On Sunday, 20 March, voters in five African countries cast their ballots, including four presidential elections and a constitutional referendum. Incumbents in Niger and Republic of Congo are expected to sail to re-election, while Benin’s presidential election run-off vote is less certain.
Below is a look at the contests:
Benin’s President Thomas Boni Yayi is stepping down after the maximum of two terms in office, effectively enhancing the West African country’s democratic credentials. Sunday’s election was between the current Prime Minister Lionel Zinsou and businessman Patrice Talon, who was once accused of trying to poison the outgoing president, an allegation he denies. Prime Minister Zinsou, who quit his job as the head of one of Europe’s biggest investment banks when he was nominated prime minister last year, is the leading contender. The 61-year-old candidate for Boni Yayi’s Cowry Forces for an Emerging Benin (FCBE) has the support of the majority of lawmakers in parliament via the backing of two main opposition groups. During the first round of voting, on 6 March, Zinsou won 27.1 percent of the vote, with Talon, a 57-year-old entrepreneur who made his money in cotton and running Cotonou’s port, coming in second with 23.5 percent. However since then, 24 of the 32 other candidates who stood in the first round of the election have come out in support of Talon, including third-placed Sebastien Ajavon, who won 22 percent of votes.
Polls opened at 7:00 AM (0600 GMT), with 4.7 million people eligible to cast their ballots. Voting was to close at 4:00 PM (1500 GMT). Voting on Sunday passed off calmly, with no major incidents reported.
On Monday, 21 March, Benin Prime Minister Lionel Zinsou conceded defeat to businessman Patrice Talon in the presidential elections. He conceded after early results overnight indicated that Talon won 64.8 percent of the vote, against 35.2 for Zinsou.
- Youth Unemployment – The 15 – 34 age group makes up some 60 percent of the country’s working population. Officially, the unemployment rate is under 4.0 percent, however with 85 percent of works in the informal sector of the jobs market, the figure does not reflect reality. With few jobs available, many university graduates end up driving motorbike-taxis that are increasingly found everywhere in the West African country. Zinsou has promised to create 350,000 jobs by 2021, especially for the young and women, while Talon has pledged to take steps in order to encourage job creation in the private sector.
- Corruption – When President Boni Yayi first took office in 2006, he had vowed to stop endemic corruption in several key sectors, including in the port in Benin’s commercial hub, Cotonou, and the cotton industry. However his two terms in office have been marked by several embezzlement and bribery scandals. In 2010, the head of state ws implicated in a major savings scandal in which thousands of Beninese lost money. The construction of a new national assembly building in the administrative capital Port Novo has also taken millions of dollars however it has never been finished. Furthermore, last year, the Netherlands suspended aid to Benin after four million euros, which were earmarked for drinking water schemes, disappeared.
- Health and Education – Benin, which has a population of 10.6 million, is considered by the World Bank to be a low-income country with poor ratings in both the health and education indicators. Free primary school education has been seen as a positive from Boni Yayi’s presidency, even if subsidies do not always reach schools. Furthermore, President Boni Yayi also created a universal scheme to open up access to healthcare to the poorest in society via an average monthly subscription of 1,000 CFA francs (1.5 euros). The scheme however is not yet up and running. Prime Minister Zinsou has promised that he will make development a key priority, including helping the 100,000 poorest families and improving medical infrastructure.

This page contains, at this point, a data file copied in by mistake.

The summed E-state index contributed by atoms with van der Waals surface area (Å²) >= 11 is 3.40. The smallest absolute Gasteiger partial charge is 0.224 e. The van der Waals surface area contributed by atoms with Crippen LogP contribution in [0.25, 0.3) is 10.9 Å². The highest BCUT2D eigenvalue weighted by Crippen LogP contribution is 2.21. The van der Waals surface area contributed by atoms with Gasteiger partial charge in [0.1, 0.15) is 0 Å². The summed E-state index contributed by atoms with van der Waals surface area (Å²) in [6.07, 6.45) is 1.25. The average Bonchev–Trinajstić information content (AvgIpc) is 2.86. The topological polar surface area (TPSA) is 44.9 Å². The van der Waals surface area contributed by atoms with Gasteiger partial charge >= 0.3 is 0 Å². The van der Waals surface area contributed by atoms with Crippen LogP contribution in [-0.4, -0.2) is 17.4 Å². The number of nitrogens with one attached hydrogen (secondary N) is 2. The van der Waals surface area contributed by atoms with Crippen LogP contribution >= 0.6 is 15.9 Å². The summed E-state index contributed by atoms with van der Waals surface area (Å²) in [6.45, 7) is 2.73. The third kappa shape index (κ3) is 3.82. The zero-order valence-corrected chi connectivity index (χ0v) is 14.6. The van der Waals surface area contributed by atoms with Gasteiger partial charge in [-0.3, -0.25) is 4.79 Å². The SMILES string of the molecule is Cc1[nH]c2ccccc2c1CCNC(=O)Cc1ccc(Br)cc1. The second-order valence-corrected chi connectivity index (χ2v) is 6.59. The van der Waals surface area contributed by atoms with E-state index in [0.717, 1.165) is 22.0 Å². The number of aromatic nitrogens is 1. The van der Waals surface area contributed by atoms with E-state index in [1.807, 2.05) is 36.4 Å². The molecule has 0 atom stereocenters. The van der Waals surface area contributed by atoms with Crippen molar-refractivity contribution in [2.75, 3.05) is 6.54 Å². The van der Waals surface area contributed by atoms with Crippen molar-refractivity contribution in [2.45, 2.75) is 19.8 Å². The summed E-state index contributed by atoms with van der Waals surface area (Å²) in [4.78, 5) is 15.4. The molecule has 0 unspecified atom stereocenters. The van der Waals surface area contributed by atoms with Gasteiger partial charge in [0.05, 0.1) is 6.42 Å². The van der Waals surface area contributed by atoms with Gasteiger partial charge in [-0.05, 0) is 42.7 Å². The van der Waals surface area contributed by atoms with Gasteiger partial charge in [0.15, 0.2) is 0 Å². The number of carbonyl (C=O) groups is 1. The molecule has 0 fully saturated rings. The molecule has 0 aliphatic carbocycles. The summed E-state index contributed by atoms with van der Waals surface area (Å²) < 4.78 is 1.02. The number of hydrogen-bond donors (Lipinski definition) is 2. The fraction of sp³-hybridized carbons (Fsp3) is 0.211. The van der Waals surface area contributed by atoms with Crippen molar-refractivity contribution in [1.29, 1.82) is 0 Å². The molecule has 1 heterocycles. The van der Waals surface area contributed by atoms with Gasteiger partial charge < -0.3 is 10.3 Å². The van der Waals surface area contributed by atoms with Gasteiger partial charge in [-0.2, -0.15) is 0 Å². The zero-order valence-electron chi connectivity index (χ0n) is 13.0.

- Major Port in Benin – The port accounts for almost half of the country’s tax receipts and more than 80 percent of customs tariffs. It handles some 90 percent of the country’s overseas businesses and sells itself as a transit port for neighbouring Nigeria to the east and surrounding countries, such as Burkina Faso and Niger. Major infrastructure work has been carried out, including the construction of a new quay, which allows it to handle twice as many containers in 2014 as it did in 2008. A computerized management system of truck arrivals and departures has also been put in place as well as a single counter to handle all transactions, effectively helping to streamline procedures and cut graft. However waiting times remain long due to a lack of available space and the new checks. Accoridng to sources, ships often wait up to a week before offloading, with some opting to go to Lome in neighbouring Togo, brining in the containers by lorry, which is quicker. The port of Tema, in Ghana, is also a main competitor for business.
The election in Niger effectively pits incumbent president Mahamadou Issoufou against opposition figure Hama Amadou, who has been in prison since November 2015 on charges, which critics say are politically motivated. President Issoufou is campaigning on his credentials in the fight against Islamic militancy. His opponent left the country late last week to seek medical treatment in France for an unspecified ailment.
Voting on Sunday ended in Niger with President Mahamadou Issoufou the likely winner of the election. Throughout the day, security forces were posted at polling stations. They also patrolled the streets of Niamey and monitored the city’s main intersection. As polling stations closed in the early evening and elections workers began counting ballots, observers disclosed that there were no major incidents that had been reported, adding that voter turnout had been low. Provisional results are due to be released in the next few days.
Republic of Congo
President Denis Sassou N’Guesso, 72, who has been in power for more than 30 years, is seeking another term in office after he organized a constitutional referendum that effectively removed the an age limit that would have disqualified him from running again. The run-up to the October referendum was marred by violence, and mobile phone service was blocked in the country.